“Looking forward to the Super Bowl?” a male friend asked recently, not with without a little snigger. He’s the kind of guy who finds burping as punctuation to his words to be inordinately funny. I also suspect he’s fond of manscaping. But since we’ve never gone swimming together–I’ll only go in the water if I’m swathed in fabric, much like the saris old women wear while bathing in the Ganges–I’ll never know.
“Yup,” I said. “I think the Super Bowl is the most exciting 15 minutes of the sports year.
“Fifteen minutes?” He looked perplexed, like a dog who turns his head side to side when hearing a strange noise.
I nodded. “The halftime show is the greatest.”
Here he took a wider stance and sucked in his sizable middle-age gut stretching his “Greg Brady 12” T-shirt. I could see I’d challenged his Armchair Jock Privilege on what is the holiest of holy sports days for straight men. I was about to capitulate and let him off the hook when he said it.
Yes, he said it.
“The Super Bowl’s not about all that fluff and feathers. It’s about the ancient mano-a-mano tradition of brute force to win and vanquish.”
Unless my mediocre public education fails me, I don’t recall the Greeks and Spartans ever engaging in a rousing game of toss-the-pigskin.
And fluff and feathers? Fluff and feathers? How dare he! Now he had offended my Hard-Won Gay Fabulosity Privilege.
Didn’t he know how much those halftime shows meant to little boys who secretly practiced the choreography of the Jackson Five and Tony Orlando and Dawn in their basements? And when those same little boys grew up to be gay men and gathered in front of the TV for those precious 15 minutes, quaffing prosecco like it was Budweiser and stuffing their faces with perfectly coiffed deviled eggs, swirls of homemade pâté, and, of course, Nancy Drew Blondies, they felt…included.
Didn’t he understand that every time Katy Perry stands and sings on top of an enormous golden lion, or Lady Gaga flies through the air, or The One’s idol, Diana Ross, tells the crowd, “Here comes my ride!” as she jumps into a helicopter and lifts way, it takes away The Sting?
The sting of having had to slump through hours of inscrutable plays and tortuously long timeouts with bully cousins who kept stuffing your copy of “The Incredible Journey” down their pants so you were forced to watch. The sting of having been the brunt of your gym class’s jokes because you couldn’t catch or throw a football. The sting felt by a slightly plump, particularly impressionable college sophomore, who in 1980 was asked by his secret crush to come over and watch the game together, and who bought a pair of red nylon underwear with a white racing strip, only to discover his crush’s girlfriend lying on the couch. (For the record, the halftime show that year featured Up With People, so all three and a half hours–and the underwear–were a waste. Double sting.)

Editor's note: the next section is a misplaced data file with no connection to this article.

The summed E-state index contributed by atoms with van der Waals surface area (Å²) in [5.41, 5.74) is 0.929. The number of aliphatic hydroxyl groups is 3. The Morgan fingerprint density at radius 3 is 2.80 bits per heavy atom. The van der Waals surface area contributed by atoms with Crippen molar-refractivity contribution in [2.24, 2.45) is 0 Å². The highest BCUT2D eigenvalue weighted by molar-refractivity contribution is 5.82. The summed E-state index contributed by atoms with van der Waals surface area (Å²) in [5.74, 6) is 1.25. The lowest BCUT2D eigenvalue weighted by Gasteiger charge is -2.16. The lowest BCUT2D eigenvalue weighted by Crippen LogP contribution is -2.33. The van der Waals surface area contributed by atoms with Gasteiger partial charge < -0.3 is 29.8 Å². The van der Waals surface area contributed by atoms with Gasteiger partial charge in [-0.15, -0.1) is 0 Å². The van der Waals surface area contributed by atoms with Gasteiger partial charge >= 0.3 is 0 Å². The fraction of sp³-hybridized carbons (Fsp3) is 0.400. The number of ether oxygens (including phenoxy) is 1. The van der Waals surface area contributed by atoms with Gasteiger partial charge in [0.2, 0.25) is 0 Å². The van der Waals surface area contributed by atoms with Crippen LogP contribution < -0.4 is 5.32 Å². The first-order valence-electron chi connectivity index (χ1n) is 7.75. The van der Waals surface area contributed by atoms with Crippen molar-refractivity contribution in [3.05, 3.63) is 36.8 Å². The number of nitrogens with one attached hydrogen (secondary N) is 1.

No, my belching friend, the Super Bowl halftime show isn’t about a bunch of fluff and feathers; it’s one of the best 15-minute house parties ever. And the game, oddly in these divisive times, is possibly the most inclusive in our country. For a few brief shining hours, you and I–gay and straight, Democrat and Republican–come together (metaphorically, for I will never step foot in a man cave) and you get to watch your guys, I get to watch my girls, and we both get to laugh at some of the most hilarious commercials of the year. (The only difference? I’ll probably have one hell of a better spread than you. Just saying.)
So this Sunday, sir, The One and I will once again tune in to catch the last few minutes of the first inning of the Jets and Sharks giving each other lawsuit-grade concussions as they make their way up and down the grillwork–gaining and losing Watership Downs–all the while gunning for those home runs. Then we’ll sit back to enjoy in the climax of the evening: Justin Timberlake.
And the following day, I won’t engage in Monday-morning quarterbacking or even be able to tell you the score. But I’ll be happy to bring sexy back by recreating every move of JT’s halftime choreography. And, as The One knows, that’s a spectacle not to be missed.
I agree with you David, so would most straight white females. No more pretending to like football–we’re better than that!
Personally, I think they have ruined this sport and others…it’s all unwatchable, including halftime.
David…first time reading you. Great job. Keep it up. Football to me is half-time and only know when they get a touchdown by the noise.
Thanks, Anne Marie.
Oh I’m so with you, David, about the sick obsession too many people have with the Stupid Bowl. But this essay says it with the best snark possible. I am sad that you had to deal with those misplaced expectations years ago that were so painful. As a women for me it was more simply being too unimportant to even be included in the conversation. Well bah to all of them and take your revenge in eating things that will put their store bought salsa and chips to shame! And rock out to the halftime show with abandon. I will and then collapse to the couch and turn on PBS Masterpiece for relief.
Ann-Marie, thanks! I spent the evening watching old episodes of the 1981 version of Brideshead Revisited. I hear they’re coming out with a new version this year. Looking forward to that. It’s by the director of “Call Me By My Name.” Now, that’s cool.
Love the laugh this morning! I am one of the rare women who enjoys the football game. The commercials have been terrible for some years now, not worth the time. The halftime show this year is slated to be all hip-hop, so I’ll pass on that. But I hear you on the trials of growing up without athletic skills, being picked last and picked on first. We have come out the other side stronger.
We have indeed come out stronger, Carole. A female friend of mine texted me that she wants to write her own essay titled, “That Time I Watched the Super Bowl to be a Supportive Partner..” Her boyfriend was glued to the TV.